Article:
Living with major depressive disorder (MDD) can feel very isolating at times. You may think you have nobody to turn to because nobody understands. Or, you may feel lost and unsure of how to find the road to healing.

MDD is unpredictable, but it’s manageable. Below are six inspiring people living with MDD. Reading their stories can help you to feel less alone and guide you on your journey.

René Brooks, 33 - Diagnosed in 2010

René Brooks

My depressive episodes can come without warning. They make me unhappy, despondent, and unable to get out of bed. I feel like a shell of my usual self. Some people think I’m lazy, some think I live in a world of self-pity, and others think I’m making it up. But I’m not.

You have to be patient and not allow the pressure to be “normal” get to you. Your version of normal may be different from someone else’s, and that’s OK. It’s frustrating, but don’t blame yourself if the depression comes back unexpectedly.

Little by little, I’m learning to be OK with who I am. Part of the reason I started Black Girl, Lost Keys was to give a voice to the frustration I felt and help others feel less isolated.

Jaime M. Sanders, 39 - Diagnosed in 2004

Even though I manage it with medication, living with MDD is challenging. I experience flare-ups that seem to come out of nowhere. The negative voice in my head can be extremely loud. If I give into negative thoughts, I’ll fall into darkness.

I surround myself with as much positivity as I can. When I need a mental health day, I’ll meditate or go out and get some sun. On challenging days, I’ll immerse myself in my favorite trilogy, “The Lord of the Rings,” to distract myself from the nonsense going on in my head.

You are not your mental illness. When I was first diagnosed, I didn’t think I was worthy of love or had any value. Now I know that I am, and that’s a beautiful thing.

D. Doug Mains, 30 - Diagnosed in 2016

There is no quick remedy for MDD. Treating MDD effectively requires medication, therapy, and making smart lifestyle choices. For me, it means keeping my closet clean, playing crossword puzzles, and being open to new hobbies and practices. I try to be proactive by having a healthy routine.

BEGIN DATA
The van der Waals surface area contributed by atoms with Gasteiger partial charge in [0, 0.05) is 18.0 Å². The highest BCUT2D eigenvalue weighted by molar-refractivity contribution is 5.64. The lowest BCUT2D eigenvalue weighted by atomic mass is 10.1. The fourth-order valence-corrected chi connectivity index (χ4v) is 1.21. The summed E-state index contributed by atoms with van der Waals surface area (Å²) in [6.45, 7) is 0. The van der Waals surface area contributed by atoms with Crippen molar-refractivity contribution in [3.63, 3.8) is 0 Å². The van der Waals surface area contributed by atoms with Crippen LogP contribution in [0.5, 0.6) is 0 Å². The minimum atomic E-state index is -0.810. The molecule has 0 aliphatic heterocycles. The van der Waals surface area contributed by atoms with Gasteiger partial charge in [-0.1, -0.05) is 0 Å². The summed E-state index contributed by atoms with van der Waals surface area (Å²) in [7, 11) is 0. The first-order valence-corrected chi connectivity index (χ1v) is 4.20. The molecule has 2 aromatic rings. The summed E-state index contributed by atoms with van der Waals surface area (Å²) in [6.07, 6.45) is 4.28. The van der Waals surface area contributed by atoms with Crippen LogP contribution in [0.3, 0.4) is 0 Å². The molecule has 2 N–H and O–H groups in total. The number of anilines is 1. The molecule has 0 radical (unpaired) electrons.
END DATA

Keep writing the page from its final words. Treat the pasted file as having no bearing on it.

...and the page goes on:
Still, there are days I’m unable to fight. When I’m feeling weak and worthless, I lean on those closest to me. Their love and support is my secret weapon when I can’t fight for myself.

Jp Leet, 45 - Diagnosed in 2009

Living with depression feels like I’m in solitary confinement, with loudspeakers telling me I’m worthless all day long. The only time the speakers turn off is when I’m sleeping. The only way I can sleep is with medication.

On the toughest days, I try to remind myself that a path to wellness is out there, I just haven’t found it yet. Putting what I'm feeling into words helps me feel grounded. Personally, I enjoy blogging or podcasting.

When I was first diagnosed with MDD, I thought I would have to carry the burden alone. How could anyone ever love me? Now, I’m amazed by the size of the mental health community. There are so many people who want to help you. I wish I had found them earlier.

Fiona Thomas, 31 - Diagnosed in 2012

Sometimes I'll go a few months feeling absolutely fine. I'll start to question if my illness is even real. And when I least expect it, my depression comes creeping back. Stress is a major trigger for me. When I’m very busy at work, I’ll fall into a sad mood. Since I run my own business, it can be very difficult to manage.

I’ve spent the last few years practicing self-love. When your living with depression, self-love takes a lot of commitment. For me, getting through the hard days means forcing myself to slow down, rest up, eat well, and go for a walk outside.

Managing MDD is an ongoing process. You have to accept your condition so that you can learn how to adapt to it and feel well. Talking about your depression also helps. Sharing my feelings on social media and in blog posts has been such a helpful outlet for me.

Tamiko Arbuckle, 51 - Diagnosed in 1993

It’s like I’ve had this dark cloud over my head for nearly half my life. Some days, it’s a white, puffy cloud in a bright blue sky. Other days, the cloud is a very dark gray. When I was first diagnosed with MDD, I had no idea what I was facing. I think that if I had tracked my mood and kept a gratitude journal in the beginning, it would have made a big difference. I keep a bullet journal now, and when I read it over, I see how awesome my life is.

Living with depression is not easy. I work hard to take care of myself and surround myself with love, creativity, and laughter. My depression can show up without a warning. How I respond to it makes a world of difference. When I start to spiral down, it’s up to me to turn things around.

I am very blessed. I have the most loving family and friends a girl could ask for. Depression is not going to stop me from living and enjoying my life!